Cerium is a shiny, gray metallic element of the lanthanide series. It is ductile and malleable and is used in electronic components, alloys, and lighter flints. Its atomic number 58; atomic weight 140.12; melting point 795°C; boiling point 3,468°C; specific gravity 6.67 to 8.23; valence 3, 4. It is also used in glass polishing and as a catalyst in self-cleaning ovens. Cerium has no biological role and is not very toxic.
Cerium was first identified by the Jöns Berzelius and Wilhelm Hisinger in the winter of 1803/4. Martin Klaproth independently discovered it around the same time.
Although cerium is one of the 14 lanthanoid (aka rare earth) elements it was discovered independently of them. There are some minerals that are almost exclusively cerium salts such as cerite, which is cerium silicate. A lump of this mineral had been found in 1751 by Axel Cronstedt at a mine in Vestmanland, Sweden. He sent some to Carl Scheele to analyse it but he failed to realise it was new element. In 1803, Berzelius and Hisinger examined it themselves and proved that it contained a new element.
Occurrences, Production and Properties of Cerium
Cerium occurs in various minerals, but the most important commercial sources are monazite and bastnäsite, where it makes up about half of the lanthanide content. Cerium is the easiest lanthanide to extract from its minerals because it is the only one that can reach a stable +4 oxidation state in aqueous solution. Because of the decreased solubility of cerium in the +4 oxidation state, cerium is sometimes depleted from rocks relative to the other rare-earth elements and is incorporated into zircon, since Ce4+ and Zr4+ have the same charge and similar ionic radii.
Naturally occurring cerium is made up of four isotopes: 136Ce (0.19%), 138Ce (0.25%), 140Ce (88.4%), and 142Ce (11.1%). All four are observationally stable, though the light isotopes 136Ce and 138Ce are theoretically expected to undergo inverse double beta decay to isotopes of barium, and the heaviest isotope 142Ce is expected to undergo double beta decay to 142Nd or alpha decay to 138Ba.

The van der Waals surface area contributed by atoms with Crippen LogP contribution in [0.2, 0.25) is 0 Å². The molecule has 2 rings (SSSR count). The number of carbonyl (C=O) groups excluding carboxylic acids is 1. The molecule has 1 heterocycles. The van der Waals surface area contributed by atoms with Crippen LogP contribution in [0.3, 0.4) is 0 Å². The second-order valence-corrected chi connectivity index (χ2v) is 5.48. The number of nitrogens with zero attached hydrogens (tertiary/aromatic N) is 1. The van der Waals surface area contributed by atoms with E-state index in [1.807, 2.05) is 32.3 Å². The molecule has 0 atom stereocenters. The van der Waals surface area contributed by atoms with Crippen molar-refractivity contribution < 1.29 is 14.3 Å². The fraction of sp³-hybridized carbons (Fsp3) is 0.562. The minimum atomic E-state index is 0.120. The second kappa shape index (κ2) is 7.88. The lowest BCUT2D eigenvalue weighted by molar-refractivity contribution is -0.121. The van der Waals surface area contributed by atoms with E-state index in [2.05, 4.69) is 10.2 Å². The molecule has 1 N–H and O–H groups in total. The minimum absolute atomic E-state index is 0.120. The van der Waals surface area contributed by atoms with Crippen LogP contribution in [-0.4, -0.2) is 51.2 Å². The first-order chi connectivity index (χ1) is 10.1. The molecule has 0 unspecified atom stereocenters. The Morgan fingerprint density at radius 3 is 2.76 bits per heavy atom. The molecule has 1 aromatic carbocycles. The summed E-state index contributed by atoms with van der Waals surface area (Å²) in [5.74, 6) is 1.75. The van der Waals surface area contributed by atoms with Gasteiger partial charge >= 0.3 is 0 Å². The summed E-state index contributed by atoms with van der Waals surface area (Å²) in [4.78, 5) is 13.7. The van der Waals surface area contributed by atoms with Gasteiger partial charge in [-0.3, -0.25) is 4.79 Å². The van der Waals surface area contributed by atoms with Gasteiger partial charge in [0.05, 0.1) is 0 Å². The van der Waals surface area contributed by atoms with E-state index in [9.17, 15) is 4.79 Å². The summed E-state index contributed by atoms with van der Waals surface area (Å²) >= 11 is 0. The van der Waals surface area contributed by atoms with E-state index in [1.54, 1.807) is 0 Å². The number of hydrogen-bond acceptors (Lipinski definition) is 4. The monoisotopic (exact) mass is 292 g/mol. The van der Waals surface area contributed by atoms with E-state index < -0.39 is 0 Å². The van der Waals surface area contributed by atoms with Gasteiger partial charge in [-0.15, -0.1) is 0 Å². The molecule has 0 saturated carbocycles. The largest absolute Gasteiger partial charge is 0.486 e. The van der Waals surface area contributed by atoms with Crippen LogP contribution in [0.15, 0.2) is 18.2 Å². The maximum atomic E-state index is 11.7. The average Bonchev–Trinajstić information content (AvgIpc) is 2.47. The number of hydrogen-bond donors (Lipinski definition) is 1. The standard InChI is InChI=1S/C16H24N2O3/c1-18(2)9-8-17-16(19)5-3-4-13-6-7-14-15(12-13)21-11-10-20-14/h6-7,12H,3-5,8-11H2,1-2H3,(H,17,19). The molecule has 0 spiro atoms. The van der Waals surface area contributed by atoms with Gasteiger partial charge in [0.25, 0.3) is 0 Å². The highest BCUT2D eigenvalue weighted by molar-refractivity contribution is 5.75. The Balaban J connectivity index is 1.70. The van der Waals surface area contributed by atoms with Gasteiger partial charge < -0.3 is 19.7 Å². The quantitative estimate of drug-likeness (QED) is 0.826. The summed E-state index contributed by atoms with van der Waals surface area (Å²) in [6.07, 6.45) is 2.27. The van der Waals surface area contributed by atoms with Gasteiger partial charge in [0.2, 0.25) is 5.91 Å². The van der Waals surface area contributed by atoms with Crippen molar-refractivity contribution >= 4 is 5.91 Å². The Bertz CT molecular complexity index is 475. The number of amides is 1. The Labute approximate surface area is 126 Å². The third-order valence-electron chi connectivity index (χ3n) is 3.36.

Its elements can be classified based on their physical states (States of Matter) e.g. gas, solid or liquid. This element is a solid. Cerium classified as an element in the Lanthanide series as one of the “Rare Earth Elements” which can located in Group 3 elements of the Periodic Table and in the 6th and 7th periods. The Rare Earth Elements are divided into the Lanthanide and Actinide series. The elements in the Lanthanide series closely resemble lanthanum, and one another, in their chemical and physical properties. Their compounds are used as catalysts in the production of petroleum and synthetic products. Nearly 75% of all the elements in the Periodic Table are classified as metals which are detailed in the List of Metals.
Cerium has a variable electronic structure. The energy of the 4f electron is nearly the same as that of the outer 5d and 6s electrons that are delocalized in the metallic state, and only a small amount of energy is required to change the relative occupancy of these electronic levels. This gives rise to dual valence states.
Applications of Cerium
Cerium is the major component of mischmetal alloy (just under 50%). The best-known use for this alloy is in ‘flints’ for cigarette lighters. This is because cerium will make sparks when struck. The only other element that does this is iron.
Cerium(Ill) oxide has uses as a catalyst. It is used in the inside walls of self-cleaning ovens to prevent the build-up of cooking residues. It is also used in catalytic converters. Cerium(III) oxide nanoparticles are being studied as an additive for diesel fuel to help it burn more completely and reduce exhaust emissions.
Cerium sulfide is a non-toxic compound that is a rich red colour. It is used as a pigment. It is also used in flat-screen TVs, low-energy light bulbs and floodlights.
Cerium oxide is produced by heating bastnaesite ore, and treating with hydrochloric acid. Metallic cerium can be obtained by heating cerium(III) fluoride with calcium, or by the electrolysis of molten cerium oxide.